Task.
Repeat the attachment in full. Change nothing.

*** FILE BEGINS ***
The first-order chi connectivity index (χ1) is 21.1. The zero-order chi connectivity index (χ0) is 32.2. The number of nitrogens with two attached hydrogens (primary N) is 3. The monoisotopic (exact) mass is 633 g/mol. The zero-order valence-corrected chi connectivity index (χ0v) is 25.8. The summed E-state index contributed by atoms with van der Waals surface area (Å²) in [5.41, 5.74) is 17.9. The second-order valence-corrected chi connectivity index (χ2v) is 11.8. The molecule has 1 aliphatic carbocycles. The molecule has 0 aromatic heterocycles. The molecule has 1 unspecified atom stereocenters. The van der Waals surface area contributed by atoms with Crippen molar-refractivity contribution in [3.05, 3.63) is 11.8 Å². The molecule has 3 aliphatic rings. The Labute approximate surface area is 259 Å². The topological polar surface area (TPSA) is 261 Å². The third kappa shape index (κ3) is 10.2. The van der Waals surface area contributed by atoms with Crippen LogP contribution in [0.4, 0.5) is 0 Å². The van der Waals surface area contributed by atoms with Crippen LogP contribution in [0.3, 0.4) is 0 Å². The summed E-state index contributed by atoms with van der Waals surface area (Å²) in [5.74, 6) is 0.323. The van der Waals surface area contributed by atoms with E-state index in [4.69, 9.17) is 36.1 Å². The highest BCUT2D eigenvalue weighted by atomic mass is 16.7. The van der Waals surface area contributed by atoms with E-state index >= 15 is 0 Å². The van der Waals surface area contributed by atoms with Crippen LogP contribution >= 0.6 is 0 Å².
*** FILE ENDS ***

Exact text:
The first-order chi connectivity index (χ1) is 21.1. The zero-order chi connectivity index (χ0) is 32.2. The number of nitrogens with two attached hydrogens (primary N) is 3. The monoisotopic (exact) mass is 633 g/mol. The zero-order valence-corrected chi connectivity index (χ0v) is 25.8. The summed E-state index contributed by atoms with van der Waals surface area (Å²) in [5.41, 5.74) is 17.9. The second-order valence-corrected chi connectivity index (χ2v) is 11.8. The molecule has 1 aliphatic carbocycles. The molecule has 0 aromatic heterocycles. The molecule has 1 unspecified atom stereocenters. The van der Waals surface area contributed by atoms with Crippen molar-refractivity contribution in [3.05, 3.63) is 11.8 Å². The molecule has 3 aliphatic rings. The Labute approximate surface area is 259 Å². The topological polar surface area (TPSA) is 261 Å². The third kappa shape index (κ3) is 10.2. The van der Waals surface area contributed by atoms with Crippen LogP contribution in [0.4, 0.5) is 0 Å². The van der Waals surface area contributed by atoms with Crippen LogP contribution in [0.3, 0.4) is 0 Å². The summed E-state index contributed by atoms with van der Waals surface area (Å²) in [5.74, 6) is 0.323. The van der Waals surface area contributed by atoms with E-state index in [4.69, 9.17) is 36.1 Å². The highest BCUT2D eigenvalue weighted by atomic mass is 16.7. The van der Waals surface area contributed by atoms with E-state index >= 15 is 0 Å². The van der Waals surface area contributed by atoms with Crippen LogP contribution >= 0.6 is 0 Å².